Château d’Arche: Vineyards
The vineyards of Château d’Arche are, along with those of Château Lamothe-Guignard, some of the highest in the commune of Sauternes. They surround the château and other buildings. Between 1 and 2 kilometres to the west runs the Ciron, the river that is frequently cited as essential to the development of botrytis, which heads vaguely northwards towards Barsac before it empties into the Dordogne.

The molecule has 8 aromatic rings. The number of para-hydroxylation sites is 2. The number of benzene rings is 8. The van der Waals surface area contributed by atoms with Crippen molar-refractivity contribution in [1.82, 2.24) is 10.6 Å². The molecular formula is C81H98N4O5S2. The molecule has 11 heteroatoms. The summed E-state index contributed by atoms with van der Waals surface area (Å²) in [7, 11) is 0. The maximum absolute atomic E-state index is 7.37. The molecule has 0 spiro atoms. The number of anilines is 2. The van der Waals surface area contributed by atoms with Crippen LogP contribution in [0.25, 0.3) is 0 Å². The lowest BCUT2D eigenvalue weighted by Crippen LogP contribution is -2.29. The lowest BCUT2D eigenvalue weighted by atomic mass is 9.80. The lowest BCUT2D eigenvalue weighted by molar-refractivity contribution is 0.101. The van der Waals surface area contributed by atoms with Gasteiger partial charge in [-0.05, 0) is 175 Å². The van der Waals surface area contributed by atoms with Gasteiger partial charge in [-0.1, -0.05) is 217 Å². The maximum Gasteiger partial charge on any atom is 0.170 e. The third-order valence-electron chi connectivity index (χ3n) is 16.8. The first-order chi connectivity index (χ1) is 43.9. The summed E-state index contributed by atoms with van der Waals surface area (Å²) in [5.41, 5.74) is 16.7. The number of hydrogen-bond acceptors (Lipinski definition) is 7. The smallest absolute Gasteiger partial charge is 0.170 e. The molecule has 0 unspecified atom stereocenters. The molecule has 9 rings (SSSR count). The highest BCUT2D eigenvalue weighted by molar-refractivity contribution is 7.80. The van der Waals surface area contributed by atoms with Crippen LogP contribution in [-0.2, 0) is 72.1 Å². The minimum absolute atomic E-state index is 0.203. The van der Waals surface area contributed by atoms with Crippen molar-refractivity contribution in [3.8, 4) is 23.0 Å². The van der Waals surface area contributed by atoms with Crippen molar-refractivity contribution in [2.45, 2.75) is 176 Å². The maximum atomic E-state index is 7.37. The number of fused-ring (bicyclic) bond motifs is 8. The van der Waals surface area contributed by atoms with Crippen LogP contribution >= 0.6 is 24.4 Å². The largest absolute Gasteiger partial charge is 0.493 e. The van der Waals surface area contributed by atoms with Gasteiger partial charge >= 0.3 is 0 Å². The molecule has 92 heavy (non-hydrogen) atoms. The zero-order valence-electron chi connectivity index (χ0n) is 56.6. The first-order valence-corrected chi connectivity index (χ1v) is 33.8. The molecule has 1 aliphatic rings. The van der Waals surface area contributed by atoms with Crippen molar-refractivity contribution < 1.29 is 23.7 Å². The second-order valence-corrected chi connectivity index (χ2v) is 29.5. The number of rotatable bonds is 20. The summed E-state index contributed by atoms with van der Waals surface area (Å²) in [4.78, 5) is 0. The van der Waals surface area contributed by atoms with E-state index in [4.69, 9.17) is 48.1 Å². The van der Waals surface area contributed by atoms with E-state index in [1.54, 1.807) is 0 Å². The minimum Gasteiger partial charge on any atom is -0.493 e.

The estate is fairly extensive, with 53 hectares dedicated to the vine, although this includes parcels dedicated to wines other than Sauternes. The slopes are largely south-facing. Underfoot the soil is varied across the estate, with 70% of the vineyard being dominated by gravel, these being the sections closest to the top of the hill on which Château d’Arche sits. Then, down the slope running towards the village of Sauternes itself, the gravel subsoil gives way to clay and limestone, which together account for 25% of the vineyard. At the foot of the slope there is a small band of silt which accounts for the remaining 5%. This silty soil no doubt reflects the presence of a small tributary of the Ciron which runes east-west here, between the vineyards of Château d’Arche and the town of Sauternes.Please log in to continue reading: